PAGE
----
The def-ole-interface macro defines each interface. With it you name the interface (without the "-server" or "-client" as that is added by def-server-interface and def-client-interface). The def-ole-interface macro allows you to specify the IID and the methods for the interface, possibly specifying a base interface to inherit methods from. You list the methods by name and give an argument map (name and type) for each argument of each method. The macro expands into code that creates a structure containing all this information. The argument-type encoding is the one used by ff:def-foreign-type. An older form, approximating what appears in the C header files, is also accepted, but is deprecated.

With def-server-interface you specify the interface you're generating linkage code for, as in

(def-server-interface IFoo)

The result is to define two classes: IFoo-server is the server interface class. IFoo is the mixin class for all objects that support the IFoo interface.

It may be confusing to have two classes representing an interface on the server side: IFoo-server and IFoo. The difference between the classes is this: Instances of IFoo-server are interface objects, which have relatively simple and unchanging functionality. These methods are called first when a client call comes in so you might want to write methods that do argument transformation before passing the call to the object-specific code.

An object could reasonably be both IViewObject and IOleObject. That would mean that it made both types of interfaces available to clients and responded appropriately to methods on either interface. However, an IOleObject-server object is definitely not an IViewObject-server object. They have completely different virtual function tables attached to their proxies. (A virtual function table, or vtable or Vtbl, is a C++ object (C++ is typically used to implement OLE) which is a table which associates functions with objects, allowing for method-like functionality.)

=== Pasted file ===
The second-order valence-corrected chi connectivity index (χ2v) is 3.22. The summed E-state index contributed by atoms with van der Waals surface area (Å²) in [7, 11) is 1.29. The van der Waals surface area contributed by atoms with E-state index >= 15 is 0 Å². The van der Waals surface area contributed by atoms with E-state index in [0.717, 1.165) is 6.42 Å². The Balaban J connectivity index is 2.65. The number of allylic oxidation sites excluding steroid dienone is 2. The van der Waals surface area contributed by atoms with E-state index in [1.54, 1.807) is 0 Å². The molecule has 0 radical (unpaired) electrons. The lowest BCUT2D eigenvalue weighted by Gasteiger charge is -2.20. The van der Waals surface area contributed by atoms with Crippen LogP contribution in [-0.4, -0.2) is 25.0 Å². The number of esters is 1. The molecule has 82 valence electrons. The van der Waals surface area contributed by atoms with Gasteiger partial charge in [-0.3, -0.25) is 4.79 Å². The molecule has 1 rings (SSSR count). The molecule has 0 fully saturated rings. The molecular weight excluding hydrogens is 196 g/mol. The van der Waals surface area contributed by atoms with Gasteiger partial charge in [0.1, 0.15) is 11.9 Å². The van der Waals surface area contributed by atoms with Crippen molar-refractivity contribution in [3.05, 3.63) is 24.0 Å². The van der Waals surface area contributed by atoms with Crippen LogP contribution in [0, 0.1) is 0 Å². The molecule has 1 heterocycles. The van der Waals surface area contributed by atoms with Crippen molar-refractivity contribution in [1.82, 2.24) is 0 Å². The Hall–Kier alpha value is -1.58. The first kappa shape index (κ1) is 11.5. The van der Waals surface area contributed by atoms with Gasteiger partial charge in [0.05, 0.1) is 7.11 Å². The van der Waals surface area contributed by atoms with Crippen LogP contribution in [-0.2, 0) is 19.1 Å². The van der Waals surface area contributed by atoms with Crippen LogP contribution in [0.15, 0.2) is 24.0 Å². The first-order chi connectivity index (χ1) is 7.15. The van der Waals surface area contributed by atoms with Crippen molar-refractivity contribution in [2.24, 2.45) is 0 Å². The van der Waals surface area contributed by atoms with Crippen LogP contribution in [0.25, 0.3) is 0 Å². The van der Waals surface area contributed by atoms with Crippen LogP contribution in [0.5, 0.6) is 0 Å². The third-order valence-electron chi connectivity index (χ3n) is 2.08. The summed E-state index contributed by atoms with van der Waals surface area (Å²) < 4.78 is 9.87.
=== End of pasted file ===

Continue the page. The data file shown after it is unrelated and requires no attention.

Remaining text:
Thus if you want to write methods over your server objects that depend on them having an IFoo interface, then you write those methods over IFoo. As an example, the IUnknown reference counting methods would be best written over IUnknown, since all objects that support an IUnknown interface will inherit from IUnknown.

3.6 Low Level View

3.6.1 Class Hierarchies

The mixin class hierarchy for the IUnknown interface:

ole:IUnknown ole::interface-mixin

The mixin class hierarchy for a random IFoo interface:

IFoo ole:IUnknown ole::interface-mixin

The server class hierarchy for a random interface IFoo is

IFoo-server ole:IUnknown-server ole::lisp-ole-interface

The application class hierarchy for a random class my-class supporting the IUnknown and IFoo interfaces is

my-class ole::lisp-ole-object IFoo ole:IUnknown

3.6.2 Control Flow

Now we'll look at what happens when you define a class like

(ole:def-ocx-class my-class (:interfaces IFoo) ....)